In order to address this problem of knowledge dissemination, it is our view that the Copyright Act, specifically section 12, which governs crown copyright, should be revised to make government and agency data free for use. Therefore, we propose that the Canadian government replace crown copyright with placement into the public domain of all its works or, at a minimum, grant a licence allowing their reuse without having to request permission, including for commercial purposes. This proposal is entirely consistent with the vision of Canada's open government. Ultimately, this would allow Canadian content to be reused and, as a result, more widely disseminated and accessible for the benefit of all citizens.
Let's take a simple example. In the United States, where the work of federal employees is automatically placed in the public domain, government produced photographs are used to illustrate Wikipedia articles and are subsequently reused by journalists for whom Wikipedia is often the first reference.
Currently, many encyclopaedic articles on topics of interest to Canadians are illustrated with photographs from the U.S. government, as they are in the public domain, or with poor quality photographs. If the Government of Canada adopted a policy similar to that of the United States, the government's official photographs would be placed in the public domain and could be used on Wikipedia to illustrate the articles concerned.
Let's take a slightly more complex example, which involves all of the Canadian government's data collected by its researchers across the country. Making this data accessible to all would allow the reuse of data sets for new research and collaborations, both in Canada and internationally. We can think of weather data, for example. If these data were made compatible with those in the Wikidata database, researchers and citizens around the world would have access to them. In addition, the Government of Canada and its citizens could benefit from the fact that the Wikimedia Foundation offers free cloud hosting to maintain this data. In addition, they could be integrated with other data for further research and better results.
Such provisions would not change the protection of classified documents and other confidential information that must remain secret or not be disclosed to the public, since this information is already protected by other laws and regulations and these would apply.
I would like to thank the committee for inviting Wikimedia Canada to participate in the Copyright Act review process. We remain available to participate in efforts to make government more open and accessible.
I would be pleased to answer all your questions.
Thank you very much.
It's interesting. In terms of your comment about the print media, I think lately we've seen that somewhat in northern Ontario through Sault Ste. Marie. We've seen the decline of the other media as well. Television is now centralized in Sudbury, where they have some reporters. CBC used to have a stringer and now they don't. But there has been a rise of some of the Internet companies, like SooToday, that also have a presence in Guelph and in Thunder Bay, etc. I'm sure you're familiar with them.
One of the differences as well, it seems to me, is that some of these Internet companies that are starting up aren't necessarily unionized and don't have a collective agreement—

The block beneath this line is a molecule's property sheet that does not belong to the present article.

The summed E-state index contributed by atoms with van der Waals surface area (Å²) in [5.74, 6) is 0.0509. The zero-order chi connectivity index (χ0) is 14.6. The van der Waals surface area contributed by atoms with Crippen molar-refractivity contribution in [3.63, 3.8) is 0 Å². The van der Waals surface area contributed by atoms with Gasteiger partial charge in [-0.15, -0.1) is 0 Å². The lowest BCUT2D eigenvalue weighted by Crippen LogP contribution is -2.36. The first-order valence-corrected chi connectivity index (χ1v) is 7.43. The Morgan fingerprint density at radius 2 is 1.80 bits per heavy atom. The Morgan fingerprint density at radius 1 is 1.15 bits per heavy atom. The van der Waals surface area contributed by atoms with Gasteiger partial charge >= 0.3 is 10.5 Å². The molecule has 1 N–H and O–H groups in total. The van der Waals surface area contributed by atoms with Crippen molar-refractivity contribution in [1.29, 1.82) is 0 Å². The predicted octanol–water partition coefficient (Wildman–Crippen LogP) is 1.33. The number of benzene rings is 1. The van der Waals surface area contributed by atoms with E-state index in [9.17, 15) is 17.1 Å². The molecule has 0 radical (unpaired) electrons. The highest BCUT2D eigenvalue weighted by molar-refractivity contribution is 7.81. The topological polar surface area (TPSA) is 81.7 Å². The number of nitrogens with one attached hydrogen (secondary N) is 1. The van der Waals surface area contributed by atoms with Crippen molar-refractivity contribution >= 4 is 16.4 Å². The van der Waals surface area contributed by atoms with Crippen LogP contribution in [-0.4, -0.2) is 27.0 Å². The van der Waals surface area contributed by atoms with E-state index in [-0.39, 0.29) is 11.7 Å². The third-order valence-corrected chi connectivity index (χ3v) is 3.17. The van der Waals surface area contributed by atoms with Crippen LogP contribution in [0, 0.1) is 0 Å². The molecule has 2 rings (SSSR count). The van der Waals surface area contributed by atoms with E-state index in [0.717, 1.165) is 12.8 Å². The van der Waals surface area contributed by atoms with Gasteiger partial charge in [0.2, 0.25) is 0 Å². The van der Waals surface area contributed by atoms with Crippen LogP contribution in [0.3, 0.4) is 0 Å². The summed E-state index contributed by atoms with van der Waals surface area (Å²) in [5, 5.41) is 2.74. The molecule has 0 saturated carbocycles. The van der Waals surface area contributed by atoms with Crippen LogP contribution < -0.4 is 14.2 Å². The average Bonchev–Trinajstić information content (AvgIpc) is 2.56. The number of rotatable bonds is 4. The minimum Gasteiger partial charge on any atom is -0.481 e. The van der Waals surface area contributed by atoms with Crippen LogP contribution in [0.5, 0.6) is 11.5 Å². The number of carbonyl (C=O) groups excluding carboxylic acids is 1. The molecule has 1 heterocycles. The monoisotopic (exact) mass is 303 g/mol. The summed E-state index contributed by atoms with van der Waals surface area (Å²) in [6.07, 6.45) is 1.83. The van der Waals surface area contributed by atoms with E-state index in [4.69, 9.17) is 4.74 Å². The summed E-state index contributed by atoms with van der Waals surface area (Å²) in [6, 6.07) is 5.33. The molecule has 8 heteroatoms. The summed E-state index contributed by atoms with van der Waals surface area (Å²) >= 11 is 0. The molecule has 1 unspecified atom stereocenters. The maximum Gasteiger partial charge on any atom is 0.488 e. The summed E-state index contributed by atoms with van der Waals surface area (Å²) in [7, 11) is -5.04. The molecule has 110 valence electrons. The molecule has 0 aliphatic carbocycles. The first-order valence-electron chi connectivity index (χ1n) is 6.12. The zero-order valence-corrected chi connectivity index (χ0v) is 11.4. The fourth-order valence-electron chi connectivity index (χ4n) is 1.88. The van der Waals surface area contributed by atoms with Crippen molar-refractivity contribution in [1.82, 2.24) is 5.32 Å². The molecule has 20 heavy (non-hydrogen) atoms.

Mr. John Hinds: No.
Mr. Terry Sheehan:—and they have different revenue streams that they're trying to work on.
I've watched the evolution of SooToday and the Sault Star. The Sault Star is trying to pick up some of the Internet presence. To get to my question, one of the things the Sault Star will do, say, is put out an article and then share it with Facebook and Twitter.
Has there been any thought about any kind of compensation? Facebook loves it, and the Sault Star must want to do it as well, because when I share with my x number of followers, there it is. Are there any thoughts or discussions about how any kind of compensation could happen by using social media and, if you will, the traditional forms of media?
Yes. I think everybody recognizes the value of social media. I think we all see those articles on social media, and newspapers put a lot of their content on social media. I think that's a voluntary thing. What we're more concerned about is the compensation model when it's not done voluntarily. Using social media vehicles to drive audiences is one thing, I think, and that's essentially voluntary.
Google is another example. I mean, there are a lot of them. If you talk to Village Media, which owns SooToday, you can see that they have a very effective relationship with Google.
Mr. Terry Sheehan: Yes, they do.
Mr. John Hinds: Interestingly enough, in a lot of cases, they don't use Google ads. They sell their own advertising in the Soo and in those communities, because you just can't make enough money on the Google ads. They're selling their own ads but they're using a lot of the tools, many of which are free. It's the classic frenemy discussion that our members have with it, but obviously social media is absolutely key to the future.
The challenge we find is about retaining the brand, though, because I think one of the things you see is that even if you talk to people and they say they get all their news from X social media site, they're actually not getting their news there. They're getting the news from a journalistic brand. I think that's a really important connection to maintain in a world where really all you have is your intellectual property and your brand. I think part of the scraping and part of the non-licensed content distribution destroys that brand connection with the reader. If you get it on social media, and it's put there by the brand, the brand is there. It's a Globe and Mail story, say, on Facebook and that's clear, but it's not the generic story, one where you don't know where it came from.